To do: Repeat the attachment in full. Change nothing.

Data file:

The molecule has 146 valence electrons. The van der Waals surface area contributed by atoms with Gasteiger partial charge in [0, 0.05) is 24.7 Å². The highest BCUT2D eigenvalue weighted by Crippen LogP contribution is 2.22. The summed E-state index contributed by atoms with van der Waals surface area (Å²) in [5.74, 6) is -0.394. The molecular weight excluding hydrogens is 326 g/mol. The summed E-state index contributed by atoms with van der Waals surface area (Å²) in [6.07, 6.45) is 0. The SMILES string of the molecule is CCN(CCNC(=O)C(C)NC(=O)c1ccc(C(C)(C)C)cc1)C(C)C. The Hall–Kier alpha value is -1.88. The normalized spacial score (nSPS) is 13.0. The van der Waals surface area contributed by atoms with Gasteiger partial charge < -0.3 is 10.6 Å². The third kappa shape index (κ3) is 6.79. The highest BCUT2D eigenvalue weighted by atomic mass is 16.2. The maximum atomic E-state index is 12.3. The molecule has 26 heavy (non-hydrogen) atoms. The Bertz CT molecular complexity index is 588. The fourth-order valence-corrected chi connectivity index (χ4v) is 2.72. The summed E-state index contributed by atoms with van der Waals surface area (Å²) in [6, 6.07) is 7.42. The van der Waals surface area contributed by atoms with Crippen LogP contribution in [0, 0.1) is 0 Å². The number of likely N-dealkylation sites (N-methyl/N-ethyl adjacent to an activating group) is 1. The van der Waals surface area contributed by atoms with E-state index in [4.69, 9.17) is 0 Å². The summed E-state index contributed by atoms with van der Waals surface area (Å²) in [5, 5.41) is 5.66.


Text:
The molecule has 146 valence electrons. The van der Waals surface area contributed by atoms with Gasteiger partial charge in [0, 0.05) is 24.7 Å². The highest BCUT2D eigenvalue weighted by Crippen LogP contribution is 2.22. The summed E-state index contributed by atoms with van der Waals surface area (Å²) in [5.74, 6) is -0.394. The molecular weight excluding hydrogens is 326 g/mol. The summed E-state index contributed by atoms with van der Waals surface area (Å²) in [6.07, 6.45) is 0. The SMILES string of the molecule is CCN(CCNC(=O)C(C)NC(=O)c1ccc(C(C)(C)C)cc1)C(C)C. The Hall–Kier alpha value is -1.88. The normalized spacial score (nSPS) is 13.0. The van der Waals surface area contributed by atoms with Gasteiger partial charge < -0.3 is 10.6 Å². The third kappa shape index (κ3) is 6.79. The highest BCUT2D eigenvalue weighted by atomic mass is 16.2. The maximum atomic E-state index is 12.3. The molecule has 26 heavy (non-hydrogen) atoms. The Bertz CT molecular complexity index is 588. The fourth-order valence-corrected chi connectivity index (χ4v) is 2.72. The summed E-state index contributed by atoms with van der Waals surface area (Å²) in [6, 6.07) is 7.42. The van der Waals surface area contributed by atoms with Crippen LogP contribution in [0, 0.1) is 0 Å². The number of likely N-dealkylation sites (N-methyl/N-ethyl adjacent to an activating group) is 1. The van der Waals surface area contributed by atoms with E-state index in [4.69, 9.17) is 0 Å². The summed E-state index contributed by atoms with van der Waals surface area (Å²) in [5, 5.41) is 5.66.